Starting a new job at any level can come with a certain amount of first day nerves and anxiety, but add to that the change in working practices of most businesses since the onset of the Covid-19 global pandemic, and it can be hard to know where to begin establishing important connections and working relationships.

With many companies favouring working remotely as the new norm for their business, you may not get those all important in-person introductions that you’re used to, so how do you circumnavigate this to ensure your introduction to the business is smooth, successful and productive? We have compiled a few tips that may help.

1. Before you start

During the recruitment process you will have been given, and likely absorbed of your own volition, a wealth of information about the business that has hired you. A great head start if you can recount facts, figures and other pertinent information off the top of your head, but what does this information tell you about the employees and company culture that surround the business? To get under the skin of the company culture before you start your new role, ask for access to any information you haven’t previously seen, or even better tap in to the company intranet system and take a look around.

2. Book short meet and greets

Usually on your first day you expect to do the rounds of the office to familiarise yourself with the environment and people in it. Remembering all those names and faces can be somewhat overwhelming and require some repetition. Whilst working remotely, you have the luxury of booking your own meet and greets, ideally on a video call. As a new leader this can feel more formal than normal as you are scheduling 1-2-1’s with your team, peers and internal stakeholders. Try to have 15 mins virtual coffees with no agenda other than to get to know each other better followed by a separate meeting to learn the business, culture and expectations. Try to keep the meet and greets relatively informal, avoid using jargon and acronyms initially.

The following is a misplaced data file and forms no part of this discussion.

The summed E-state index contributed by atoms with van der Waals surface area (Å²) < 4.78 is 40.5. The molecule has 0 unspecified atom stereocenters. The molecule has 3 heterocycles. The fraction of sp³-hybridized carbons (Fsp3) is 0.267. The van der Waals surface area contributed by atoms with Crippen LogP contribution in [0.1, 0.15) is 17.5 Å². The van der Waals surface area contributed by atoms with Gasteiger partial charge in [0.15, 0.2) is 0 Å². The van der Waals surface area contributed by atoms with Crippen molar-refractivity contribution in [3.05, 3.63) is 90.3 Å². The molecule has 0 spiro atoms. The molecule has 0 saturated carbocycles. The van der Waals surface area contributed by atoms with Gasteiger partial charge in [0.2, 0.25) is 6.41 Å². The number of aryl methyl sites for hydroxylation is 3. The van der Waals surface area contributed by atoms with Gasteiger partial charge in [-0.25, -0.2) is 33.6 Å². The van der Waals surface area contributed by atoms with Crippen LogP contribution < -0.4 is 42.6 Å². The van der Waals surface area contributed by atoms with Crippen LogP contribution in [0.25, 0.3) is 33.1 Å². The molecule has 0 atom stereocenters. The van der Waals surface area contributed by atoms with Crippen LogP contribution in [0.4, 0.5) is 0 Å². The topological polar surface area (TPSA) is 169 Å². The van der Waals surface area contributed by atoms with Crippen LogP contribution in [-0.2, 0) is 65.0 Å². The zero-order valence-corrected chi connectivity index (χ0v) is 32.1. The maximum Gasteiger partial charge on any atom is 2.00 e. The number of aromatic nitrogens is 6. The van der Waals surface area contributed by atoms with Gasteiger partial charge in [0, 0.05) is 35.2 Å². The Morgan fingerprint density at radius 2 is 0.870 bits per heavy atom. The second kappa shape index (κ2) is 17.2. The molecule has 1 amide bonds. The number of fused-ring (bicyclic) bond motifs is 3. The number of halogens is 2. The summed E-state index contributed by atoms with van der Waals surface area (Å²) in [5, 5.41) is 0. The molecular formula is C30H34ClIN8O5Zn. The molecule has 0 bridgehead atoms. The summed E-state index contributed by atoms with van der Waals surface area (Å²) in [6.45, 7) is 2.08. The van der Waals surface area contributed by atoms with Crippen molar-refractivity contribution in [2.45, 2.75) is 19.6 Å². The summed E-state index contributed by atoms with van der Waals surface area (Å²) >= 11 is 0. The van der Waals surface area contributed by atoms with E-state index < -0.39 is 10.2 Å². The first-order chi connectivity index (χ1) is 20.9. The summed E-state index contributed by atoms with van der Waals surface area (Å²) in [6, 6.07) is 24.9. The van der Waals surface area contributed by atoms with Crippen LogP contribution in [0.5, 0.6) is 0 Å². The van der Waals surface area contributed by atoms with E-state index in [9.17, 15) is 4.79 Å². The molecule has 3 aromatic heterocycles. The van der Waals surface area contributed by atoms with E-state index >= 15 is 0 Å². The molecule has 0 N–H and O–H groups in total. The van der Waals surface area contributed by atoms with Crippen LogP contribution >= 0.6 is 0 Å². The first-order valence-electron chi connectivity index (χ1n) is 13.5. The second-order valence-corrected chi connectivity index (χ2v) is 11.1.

3. Ask for introductions

Ask your new colleagues to introduce you to other team members, getting hints and tips on how to build quicker and better relationships with your new colleagues; it’s a great way to integrate yourself into the team and working culture. This can be especially useful in getting up to speed more quickly. Once you have done individual introductions, it may be pertinent to organise a team meeting to discuss objectives, goals, challenges and so on.  

4. Communication

Understanding how your colleagues and team members prefer to communicate will ensure positive and productive interaction. While it may be tempting to jot everything down in an email, sometimes the key messages or action points get lost in translation, or worse buried in the hundreds of other emails that person has in their inbox. Often picking up the phone and making a quick call, requesting video chat or sending an instant message can lead to better results. Check if the company uses a chat system that indicates if your colleagues are available, offline, in a meeting and so on – this is a great way of planning communications and managing expectations.

These are just a few ways to proactively and easily integrate yourself into your new company, understanding the culture, personalities and preferences of colleagues and team members will ensure a smooth transition. Remember, give yourself time to feel part of the team and to feel comfortable on a more social level with your colleagues – patience is key at a time where everyone is having to take a more flexible approach to work.

JMR Global partners all our clients and candidates intimately throughout the onboarding process, helping to navigate any politics, frustrations and potential misunderstandings; acting as the trusted advisor to both sides. Now even more important than ever as perception is you are more isolated working remotely – get in touch to find out more and we can share our learnings.